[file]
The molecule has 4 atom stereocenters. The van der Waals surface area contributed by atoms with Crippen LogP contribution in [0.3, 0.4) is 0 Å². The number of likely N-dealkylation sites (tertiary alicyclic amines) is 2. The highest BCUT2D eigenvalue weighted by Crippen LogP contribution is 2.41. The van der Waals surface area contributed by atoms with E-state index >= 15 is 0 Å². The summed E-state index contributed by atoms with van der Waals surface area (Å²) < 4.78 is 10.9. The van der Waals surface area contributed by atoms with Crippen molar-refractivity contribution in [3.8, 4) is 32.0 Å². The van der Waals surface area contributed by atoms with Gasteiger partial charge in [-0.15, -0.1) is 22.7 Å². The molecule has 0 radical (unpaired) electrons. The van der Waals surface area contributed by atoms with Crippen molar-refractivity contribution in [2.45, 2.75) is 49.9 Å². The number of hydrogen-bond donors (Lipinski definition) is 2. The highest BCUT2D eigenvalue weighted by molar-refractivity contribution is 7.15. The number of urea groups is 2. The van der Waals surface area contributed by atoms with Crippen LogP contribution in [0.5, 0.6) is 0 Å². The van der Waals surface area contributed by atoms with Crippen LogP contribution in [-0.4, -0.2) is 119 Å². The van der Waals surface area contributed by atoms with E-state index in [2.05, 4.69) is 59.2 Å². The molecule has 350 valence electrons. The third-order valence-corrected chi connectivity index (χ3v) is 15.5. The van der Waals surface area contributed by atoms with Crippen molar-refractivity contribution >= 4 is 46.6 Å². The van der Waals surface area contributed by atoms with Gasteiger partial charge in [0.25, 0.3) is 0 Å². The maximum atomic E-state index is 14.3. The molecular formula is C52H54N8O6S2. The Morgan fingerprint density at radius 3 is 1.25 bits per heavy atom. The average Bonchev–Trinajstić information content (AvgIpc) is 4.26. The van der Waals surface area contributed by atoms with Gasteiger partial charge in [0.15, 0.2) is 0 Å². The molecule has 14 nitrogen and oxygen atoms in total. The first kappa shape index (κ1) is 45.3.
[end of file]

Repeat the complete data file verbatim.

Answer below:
The molecule has 4 atom stereocenters. The van der Waals surface area contributed by atoms with Crippen LogP contribution in [0.3, 0.4) is 0 Å². The number of likely N-dealkylation sites (tertiary alicyclic amines) is 2. The highest BCUT2D eigenvalue weighted by Crippen LogP contribution is 2.41. The van der Waals surface area contributed by atoms with E-state index >= 15 is 0 Å². The summed E-state index contributed by atoms with van der Waals surface area (Å²) < 4.78 is 10.9. The van der Waals surface area contributed by atoms with Crippen molar-refractivity contribution in [3.8, 4) is 32.0 Å². The van der Waals surface area contributed by atoms with Gasteiger partial charge in [-0.15, -0.1) is 22.7 Å². The molecule has 0 radical (unpaired) electrons. The van der Waals surface area contributed by atoms with Crippen molar-refractivity contribution in [2.45, 2.75) is 49.9 Å². The number of hydrogen-bond donors (Lipinski definition) is 2. The highest BCUT2D eigenvalue weighted by molar-refractivity contribution is 7.15. The number of urea groups is 2. The van der Waals surface area contributed by atoms with Crippen LogP contribution in [0.5, 0.6) is 0 Å². The van der Waals surface area contributed by atoms with Crippen LogP contribution in [-0.4, -0.2) is 119 Å². The van der Waals surface area contributed by atoms with E-state index in [2.05, 4.69) is 59.2 Å². The molecule has 350 valence electrons. The third-order valence-corrected chi connectivity index (χ3v) is 15.5. The van der Waals surface area contributed by atoms with Crippen molar-refractivity contribution >= 4 is 46.6 Å². The van der Waals surface area contributed by atoms with Gasteiger partial charge in [0.25, 0.3) is 0 Å². The maximum atomic E-state index is 14.3. The molecular formula is C52H54N8O6S2. The Morgan fingerprint density at radius 3 is 1.25 bits per heavy atom. The average Bonchev–Trinajstić information content (AvgIpc) is 4.26. The van der Waals surface area contributed by atoms with Gasteiger partial charge in [0.15, 0.2) is 0 Å². The molecule has 14 nitrogen and oxygen atoms in total. The first kappa shape index (κ1) is 45.3.